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paint to the Maxx.

For the past couple years, my fifth-graders have created unique symmetrical paintings as part of their exploration of painting and color value. Last year, we focused on the work of Australian artist Brad Eastman as inspiration for this experience.

Brad draws much of his inspiration from the patterns that are found within the natural world. I really love his play of geometric and natural shapes, his use of contour line, and his wonderful sense of composition as he pulls everything together in his images.

This year, I am making a concerted effort to connect more with our community of San Diego-based artists, so we looked at a number of paintings by Maxx Moses as inspiration.

Maxx is a prolific painter whose work ranges from immense wall works to intimately small paintings on canvas. He often plays with symmetry in works that combine figurative and abstract elements.

Unlike Brad, he incorporates light and dark colors to bring more implied three-dimensional effects to many of his pieces. Maxx's play of light and dark creates striking metallic-looking forms that give a large number of his pieces an otherworldly and futuristic feel, which highly engages my upper elementary students.

I BEGIN THIS LESSON BY SHARING work that Maxx or Brad has done. Both artists' work is similar in subject, symmetry, and use of color value gradations. We spend a few minutes identifying these elements and talking about what these works remind us of and what the students see in them. While I have shared the work of the two artists separately, you can totally use this as an opportunity to compare and contrast the work of multiple artists with your students. (As I type this, I realize that this is exactly what I will do next year!)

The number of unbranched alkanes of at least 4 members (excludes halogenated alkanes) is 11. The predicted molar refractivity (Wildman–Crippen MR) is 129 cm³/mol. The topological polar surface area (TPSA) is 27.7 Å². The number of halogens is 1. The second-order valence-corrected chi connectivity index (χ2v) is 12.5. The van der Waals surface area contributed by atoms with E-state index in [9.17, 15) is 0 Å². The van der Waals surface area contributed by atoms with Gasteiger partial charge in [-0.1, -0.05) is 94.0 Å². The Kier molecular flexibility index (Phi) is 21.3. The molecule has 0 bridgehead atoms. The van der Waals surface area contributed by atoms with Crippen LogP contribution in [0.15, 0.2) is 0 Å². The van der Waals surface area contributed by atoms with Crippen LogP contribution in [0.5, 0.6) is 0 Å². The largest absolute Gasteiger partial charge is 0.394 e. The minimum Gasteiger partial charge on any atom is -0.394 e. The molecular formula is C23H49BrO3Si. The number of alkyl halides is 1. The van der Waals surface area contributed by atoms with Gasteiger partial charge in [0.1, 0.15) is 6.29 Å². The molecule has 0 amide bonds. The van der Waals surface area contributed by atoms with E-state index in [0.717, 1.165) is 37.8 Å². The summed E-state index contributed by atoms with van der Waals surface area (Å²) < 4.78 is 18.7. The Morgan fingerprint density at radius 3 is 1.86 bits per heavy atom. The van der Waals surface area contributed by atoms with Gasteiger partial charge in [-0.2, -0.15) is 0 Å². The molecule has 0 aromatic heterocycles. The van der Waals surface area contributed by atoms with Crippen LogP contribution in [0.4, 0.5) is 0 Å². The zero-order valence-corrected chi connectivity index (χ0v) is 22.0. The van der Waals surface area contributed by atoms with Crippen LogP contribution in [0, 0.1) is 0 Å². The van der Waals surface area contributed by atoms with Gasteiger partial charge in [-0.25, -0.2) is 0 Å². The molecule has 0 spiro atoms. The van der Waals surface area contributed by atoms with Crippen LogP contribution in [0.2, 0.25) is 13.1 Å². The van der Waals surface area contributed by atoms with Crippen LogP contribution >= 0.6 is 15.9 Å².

To start the hands-on activity, the students and I create a small sketch loosely inspired by the selected focus images. I want them to see how they can break up the picture plane to create a design that emphasizes symmetry and repetition.

We begin with a central form and then add lines that echo that shape on a larger scale to break up the picture plane. The point of this is for students to see how they can start with simple large shapes to set up the compositional framework.

Then, I encourage them to add more lines to give their sketch more detail. Maxx often uses curved teardrop shapes in his work and I demonstrate how these can be used to create facial details or abstract decoration.

Once that sketch is complete, students create a second sketch that starts with a shape of their choosing. They break up the picture plane in a similar fashion to the first one.

WITH BOTH SKETCHES DONE, students choose one and explain why they would like to move forward with that concept.

They then enlarge it very softly in pencil onto a large (12" x 15") sheet of watercolor paper. They hold off putting their name on the paper until the drawing is complete. They do this, so that they can use the back of the paper to restart their drawing if the need arises.

To create the bold contour lines, students may trace their pencil lines with a crayon, chisel-tip Sharpie[R] marker, or a Crayola[R] Color Stick--or a combo, depending on the detail present in their drawing.

When students move on to the painting step, I demo creating light and dark values by adjusting the amount of water used with the tempera cakes we are using. Each student gets a scrap of watercolor paper to test out colors while they are working.